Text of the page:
“It’s unreasonable for REVEIL to stand by what they said,” Kenny added.

Last Tuesday, with little to no notice, REVEIL’s enlarged team, which now includes investors Joseph Santullo and Pegah Ebrahimi made a presentation, urging the town to update the MOU in time for its anticipated closing with SL Green. REVEIL said time was of the essence; they conveyed to town board members that there needed to be an understanding that the proposed project would be far more scaled up than the 30 townhouses originally proposed.

It appears town officials felt the pressure, and responded to the urgency to lock in the tacit approvals, repeating again that commercial tax-driven development is preferable to a “nonprofit” buying the property. By nonprofit, town officials are essentially alluding to the possibility of the property being purchased by and used for a religious school.

“As we speak, time is of the essence,” said Kenny. “If they (REVEIL) don’t meet the date (to close with SL Green) they will default.”

Kenny said on Friday that a hotel/conference center, schools, offices and testing labs, are permitted by right on the property tucked away on Route 9W.

The updated MOU does not guarantee the project’s zoning requirement: a zoning text amendment will be needed to update the zone to include a residential component. Detailed plans must still be reviewed by the town and its planning professionals. The developer and the town have agreed the hotel must be open and operating before residential zoning and construction will be approved.

The updated MOU will be held in escrow until the ink dries on the purchase agreement between REVEIL and SL Green. No closing means no updated MOU and no settlement of the tax claims.

“I do believe it is REVEIL’s intention to develop the property,” Kenny added.

The hidden property at 334 Route 9W was first home to IBM’s hotel and conference center, and later owned by the Chinese government-backed HNA, which shuttered the property during the pandemic and subsequently lost the property to the REIT SL Green in a bankruptcy case.

Santullo, owner of Systems2000Plumbing in New York City, told the town board and a small group of residents attending last week’s meeting that the development team hopes to create a “crown jewel” for the community. The plumber has been involved in high-profile New York City developments including the Beresford, the Printing House, and the Future Building.

The plan includes refurbishing the 425,000 square-foot, 200-room hotel, restaurant, spa, wellness center, bar and lounge, collaborative workspaces, a coffee shop, gourmet market and “creative spaces”, as well as trails and walkways. Part of the original hotel structure will be converted from hotel space to apartments.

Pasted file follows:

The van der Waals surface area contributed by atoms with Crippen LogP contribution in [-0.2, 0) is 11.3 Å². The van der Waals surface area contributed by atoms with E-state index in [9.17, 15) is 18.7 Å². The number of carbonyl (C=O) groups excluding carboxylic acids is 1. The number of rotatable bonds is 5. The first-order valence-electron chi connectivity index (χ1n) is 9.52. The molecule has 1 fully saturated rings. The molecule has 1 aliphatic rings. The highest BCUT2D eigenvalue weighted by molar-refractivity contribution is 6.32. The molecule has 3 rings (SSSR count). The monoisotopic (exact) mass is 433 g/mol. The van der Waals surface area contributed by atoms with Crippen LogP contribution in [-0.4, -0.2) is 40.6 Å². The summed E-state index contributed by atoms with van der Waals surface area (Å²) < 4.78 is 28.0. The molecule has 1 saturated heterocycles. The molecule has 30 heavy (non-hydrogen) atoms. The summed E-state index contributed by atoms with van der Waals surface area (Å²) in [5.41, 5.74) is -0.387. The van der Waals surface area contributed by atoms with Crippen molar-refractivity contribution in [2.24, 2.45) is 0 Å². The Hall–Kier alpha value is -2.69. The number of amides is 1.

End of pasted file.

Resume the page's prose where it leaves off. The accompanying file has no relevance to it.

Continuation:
Santullo said the original plan was not viable in the current economic climate, explaining why the developers have added housing density.

“A lot of people are saying it’s too big, it’s overwhelming, but today, to sustain a piece of property like this, you need a certain amount of density,” he said.

Santullo, said the property would be an asset to the community, with its walking trail, a place to go for a cup of coffee, a venue for a special occasion.

Palisades, a small hamlet, is made up of mostly single-family residences. It is one of the wealthiest enclaves in Rockland County.

“This is like another community we’re building,” said Liz Bailey, at last week’s town board meeting. “This will change the entire complexion of Palisades.”

On Facebook, several commenters pointed out that adding 342 housing units along Route 9W will impact traffic. Others lamented that a site designed to be a beautiful hideaway will be converted to housing. Further, many said the Town and County are suffering from a severe lack of affordable housing, wondering why the town is proceeding with a luxury housing project without any talk of a set aside for affordable units.

Still, Orangetown officials have hung in for three years, continuing to support the developer they tapped.

In 2023, the town began the process of eminent domain to take the property through condemnation, but it was always clear that town officials hoped a deal would materialize.

Read also: Developer Of Former IBM/HNA Center Presents Revised Plan With Additional Housing Density